Image showing stamps lying against a pile of documents. On the stamps you can read, regulations and the smaller stamp rules. A questionmark is placed on the image.

Is it time for dog trainers and behaviourists to be regulated?


by Erik Prins


Following an article in by Allister Webb, it seemed a good time to live dangerously as this post could generate less pleasant responses from dog trainers and behaviourists alike.

Let’s make one thing clear, at the point of penning this post, there is no legislation in place which requires dog trainers or behaviourists to have any qualifications at all. I myself volunteer at a dog training club where those who instruct have little or no qualifications regarding dog training or behaviour. Are they bad trainers, NO, they are brilliant at what they do.

What’s the problem then?

Let me illustrate this by using my daughter as an example, my daughter calls me chef now and then. I cook most meals in our household, my daughter believes they are nice, and this is why she calls me a chef. Whilst I have been cooking for 35 years, that does not make me a chef. Why, because I do not have the knowledge and understanding of how to use ingredients or cooking techniques etc.

Let me ask you this; would you want to be seen by an unqualified plumber, therapist or nurse? If the answer is no, for what reason should you pay for, sometimes costly, trainers or behaviourists who have no or limited qualifications?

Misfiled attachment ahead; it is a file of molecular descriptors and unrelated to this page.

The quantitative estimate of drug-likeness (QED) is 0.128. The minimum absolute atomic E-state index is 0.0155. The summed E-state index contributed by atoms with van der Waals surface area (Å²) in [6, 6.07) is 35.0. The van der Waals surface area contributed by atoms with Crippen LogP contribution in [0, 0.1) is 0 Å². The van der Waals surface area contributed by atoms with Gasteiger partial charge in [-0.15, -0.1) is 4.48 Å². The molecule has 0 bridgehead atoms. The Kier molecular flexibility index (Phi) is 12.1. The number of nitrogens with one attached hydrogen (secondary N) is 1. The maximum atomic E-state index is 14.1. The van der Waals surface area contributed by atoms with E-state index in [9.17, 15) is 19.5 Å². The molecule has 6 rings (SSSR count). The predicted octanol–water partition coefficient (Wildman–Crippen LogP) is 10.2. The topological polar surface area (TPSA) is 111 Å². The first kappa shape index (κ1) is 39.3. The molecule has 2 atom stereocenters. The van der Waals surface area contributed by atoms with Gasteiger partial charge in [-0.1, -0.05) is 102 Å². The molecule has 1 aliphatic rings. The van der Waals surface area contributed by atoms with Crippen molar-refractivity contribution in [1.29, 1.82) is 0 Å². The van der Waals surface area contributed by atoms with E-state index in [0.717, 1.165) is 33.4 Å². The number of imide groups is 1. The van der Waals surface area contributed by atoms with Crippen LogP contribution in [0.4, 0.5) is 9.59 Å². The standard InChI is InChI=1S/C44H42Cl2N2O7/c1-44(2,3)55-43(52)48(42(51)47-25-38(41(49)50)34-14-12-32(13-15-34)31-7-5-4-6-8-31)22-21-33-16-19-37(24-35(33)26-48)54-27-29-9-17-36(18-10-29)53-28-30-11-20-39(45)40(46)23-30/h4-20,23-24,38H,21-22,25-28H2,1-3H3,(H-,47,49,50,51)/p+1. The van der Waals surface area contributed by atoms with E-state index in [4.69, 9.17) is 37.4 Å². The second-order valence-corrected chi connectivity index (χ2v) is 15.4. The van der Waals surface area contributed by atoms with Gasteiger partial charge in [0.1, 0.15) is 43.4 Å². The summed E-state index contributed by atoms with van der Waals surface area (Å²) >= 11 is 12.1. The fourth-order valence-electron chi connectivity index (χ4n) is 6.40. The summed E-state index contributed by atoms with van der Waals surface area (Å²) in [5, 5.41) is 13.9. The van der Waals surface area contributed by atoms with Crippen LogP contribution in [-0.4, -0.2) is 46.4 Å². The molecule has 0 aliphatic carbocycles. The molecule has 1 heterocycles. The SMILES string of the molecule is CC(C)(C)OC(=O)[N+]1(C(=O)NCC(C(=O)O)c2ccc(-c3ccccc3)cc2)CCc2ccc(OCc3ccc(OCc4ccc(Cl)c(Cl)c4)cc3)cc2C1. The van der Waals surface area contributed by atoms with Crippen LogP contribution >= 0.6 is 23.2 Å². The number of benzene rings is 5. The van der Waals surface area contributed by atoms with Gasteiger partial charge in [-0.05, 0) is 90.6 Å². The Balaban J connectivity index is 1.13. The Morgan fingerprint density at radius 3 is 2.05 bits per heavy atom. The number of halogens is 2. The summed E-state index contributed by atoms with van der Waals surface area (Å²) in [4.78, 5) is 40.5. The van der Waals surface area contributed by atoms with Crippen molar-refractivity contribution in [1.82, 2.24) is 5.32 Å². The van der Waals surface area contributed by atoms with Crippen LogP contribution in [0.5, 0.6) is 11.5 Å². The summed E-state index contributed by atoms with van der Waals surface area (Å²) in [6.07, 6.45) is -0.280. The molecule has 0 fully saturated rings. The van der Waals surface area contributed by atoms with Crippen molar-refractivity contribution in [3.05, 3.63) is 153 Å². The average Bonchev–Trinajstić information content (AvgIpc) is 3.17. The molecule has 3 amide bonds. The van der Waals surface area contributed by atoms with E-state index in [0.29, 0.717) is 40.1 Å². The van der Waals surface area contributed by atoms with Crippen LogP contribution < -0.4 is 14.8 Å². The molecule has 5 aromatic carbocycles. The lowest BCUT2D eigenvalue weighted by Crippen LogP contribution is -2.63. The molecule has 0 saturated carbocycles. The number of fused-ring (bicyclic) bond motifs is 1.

Someone is listening to stories you can see hands and an ear through broken yellow paper. There are speech balloons alover the yellow paper.
listening to stories

The stories I hear;

  • Clients have had to place their puppy in a cupboard during training classes because it was barking.
  • Clients told me they used a trainer/behaviourist who provided residential training using an e-collar. When their dog was returned home they noticed their dog behaved better but is now fearful.
  • On a professional dog walking forum someone asked if it is a problem having dogs off-leash near life stock.
  • The saddest story I was told was of a behaviourist who (allegedly) had done a short online course. They worked with a client who had a dog with aggression issues, they provided residential behaviour modification for a week. When the dog was returned home, the dog’s aggression had become worse. A vet later advised to euthanise the dog.   

Please note, some of the stories are not verified, if true they show that a lack of knowledge and understanding can cause more harm than good.

Image of people demontrating, one persone is holding a plackard with the words "we need change"
we need change

A reason to act

Unfortunately, the above stories are not the exception to the rule. Without the knowledge and understanding some can do more harm than good. Here is the answer to the headline, yes it is time we regulate the industry, which for me includes dog walkers. We should not wait until something bad happens to someone in the spotlight. It is time that an industry which goes back millennia starts to be better controlled and regulated.

In my next post, I will do my best to give you some tips about how to find a dog trainer/behaviourist. There are no guarantees but at least I can point you in a direction to allow you to make informed choices.

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About the Author


Erik Prins

Hello, My name is Erik, I am a 3D (Dutch, Dyslexic, Diabetic), 55-year-old young man who lives with his wife, daughter and 3 Greyhounds in North Warwickshire. I volunteer as a dog trainer and run my own dog training and dog psychology business. I am proudly Dyslexic, please forgive my grammatical errors, spelling mistakes and you may be so lucky to experience my chaotic mind. I hope you will enjoy the content as it builds up over time.